• “Push” components such as otelcol.receiver.otlp are scaled by placing a load balancer in front of the components.


Scaling Alloy instances for tracing is very similar to scaling OpenTelemetry Collector instances. This similarity is because most Alloy components used for tracing are based on components from the OTel Collector.

When to scale

To decide whether scaling is necessary, check metrics such as:

  • receiver_refused_spans_ratio_total from receivers such as otelcol.receiver.otlp.
  • processor_refused_spans_ratio_total from processors such as otelcol.processor.batch.
  • exporter_send_failed_spans_ratio_total from exporters such as otelcol.exporter.otlp and otelcol.exporter.loadbalancing.

Stateful and stateless components

In the context of tracing, a “stateful component” is a component that needs to aggregate certain spans to work correctly. A “stateless Alloy” is an Alloy instance which doesn’t contain stateful components.

Scaling stateful Alloy instances is more difficult, because spans must be forwarded to a specific Alloy instance according to a span property such as trace ID or a attribute. You can forward spans with otelcol.exporter.loadbalancing.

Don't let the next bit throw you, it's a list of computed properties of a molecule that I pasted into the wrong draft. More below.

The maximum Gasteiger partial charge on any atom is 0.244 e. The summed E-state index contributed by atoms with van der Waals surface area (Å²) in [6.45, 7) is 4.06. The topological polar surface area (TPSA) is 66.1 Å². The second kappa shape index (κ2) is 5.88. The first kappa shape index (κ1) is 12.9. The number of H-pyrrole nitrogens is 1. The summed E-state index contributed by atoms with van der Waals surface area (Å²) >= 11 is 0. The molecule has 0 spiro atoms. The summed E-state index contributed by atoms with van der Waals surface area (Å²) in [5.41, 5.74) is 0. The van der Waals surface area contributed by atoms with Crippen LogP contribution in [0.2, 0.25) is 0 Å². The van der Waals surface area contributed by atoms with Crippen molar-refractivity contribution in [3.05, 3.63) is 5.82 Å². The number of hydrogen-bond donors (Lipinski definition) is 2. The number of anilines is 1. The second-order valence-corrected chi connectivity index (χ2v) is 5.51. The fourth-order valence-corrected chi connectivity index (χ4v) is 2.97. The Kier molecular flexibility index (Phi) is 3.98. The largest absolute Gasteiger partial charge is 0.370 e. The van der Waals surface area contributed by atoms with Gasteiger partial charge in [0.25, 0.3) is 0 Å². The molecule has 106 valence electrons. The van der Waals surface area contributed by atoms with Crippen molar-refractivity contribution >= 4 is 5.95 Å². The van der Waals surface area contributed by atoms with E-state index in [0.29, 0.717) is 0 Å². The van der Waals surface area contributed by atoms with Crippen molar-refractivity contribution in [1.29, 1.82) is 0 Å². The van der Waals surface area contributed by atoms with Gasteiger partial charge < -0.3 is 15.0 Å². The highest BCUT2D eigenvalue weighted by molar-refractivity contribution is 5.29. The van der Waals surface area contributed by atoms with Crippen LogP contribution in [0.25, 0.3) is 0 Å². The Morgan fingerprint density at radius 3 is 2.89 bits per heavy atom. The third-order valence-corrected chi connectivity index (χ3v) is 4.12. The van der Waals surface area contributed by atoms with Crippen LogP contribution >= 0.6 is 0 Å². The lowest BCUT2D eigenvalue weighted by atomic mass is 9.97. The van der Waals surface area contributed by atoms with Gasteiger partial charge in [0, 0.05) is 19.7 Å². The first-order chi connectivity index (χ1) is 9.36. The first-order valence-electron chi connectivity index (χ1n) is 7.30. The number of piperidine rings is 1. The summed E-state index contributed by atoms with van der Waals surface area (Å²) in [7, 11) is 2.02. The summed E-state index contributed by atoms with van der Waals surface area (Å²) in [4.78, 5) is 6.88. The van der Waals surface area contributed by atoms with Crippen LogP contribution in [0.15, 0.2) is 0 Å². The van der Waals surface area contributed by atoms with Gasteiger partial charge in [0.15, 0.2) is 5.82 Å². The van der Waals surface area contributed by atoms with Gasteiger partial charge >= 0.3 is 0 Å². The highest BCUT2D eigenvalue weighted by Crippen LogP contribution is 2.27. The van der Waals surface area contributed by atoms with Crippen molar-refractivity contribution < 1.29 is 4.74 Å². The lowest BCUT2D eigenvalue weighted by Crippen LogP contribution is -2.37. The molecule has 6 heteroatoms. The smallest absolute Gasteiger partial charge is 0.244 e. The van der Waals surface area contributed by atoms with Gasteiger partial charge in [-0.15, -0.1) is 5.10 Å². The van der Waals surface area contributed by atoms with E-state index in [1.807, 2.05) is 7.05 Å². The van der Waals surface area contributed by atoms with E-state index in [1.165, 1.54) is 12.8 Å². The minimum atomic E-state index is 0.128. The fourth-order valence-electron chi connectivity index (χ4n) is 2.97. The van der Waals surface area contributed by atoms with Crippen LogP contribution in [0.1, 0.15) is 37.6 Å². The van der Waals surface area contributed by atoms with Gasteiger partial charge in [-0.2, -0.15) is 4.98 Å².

Examples of stateful components:

  • otelcol.processor.tail_sampling
  • otelcol.connector.spanmetrics
  • otelcol.connector.servicegraph

A “stateless component” doesn’t need to aggregate specific spans to work correctly. It can work correctly even if it only has some of the spans of a trace.

A stateless Alloy instance can be scaled without using otelcol.exporter.loadbalancing. For example, you could use an off-the-shelf load balancer to do a round-robin load balancing.

Examples of stateless components:

  • otelcol.processor.probabilistic_sampler
  • otelcol.processor.transform
  • otelcol.processor.attributes
  • otelcol.processor.span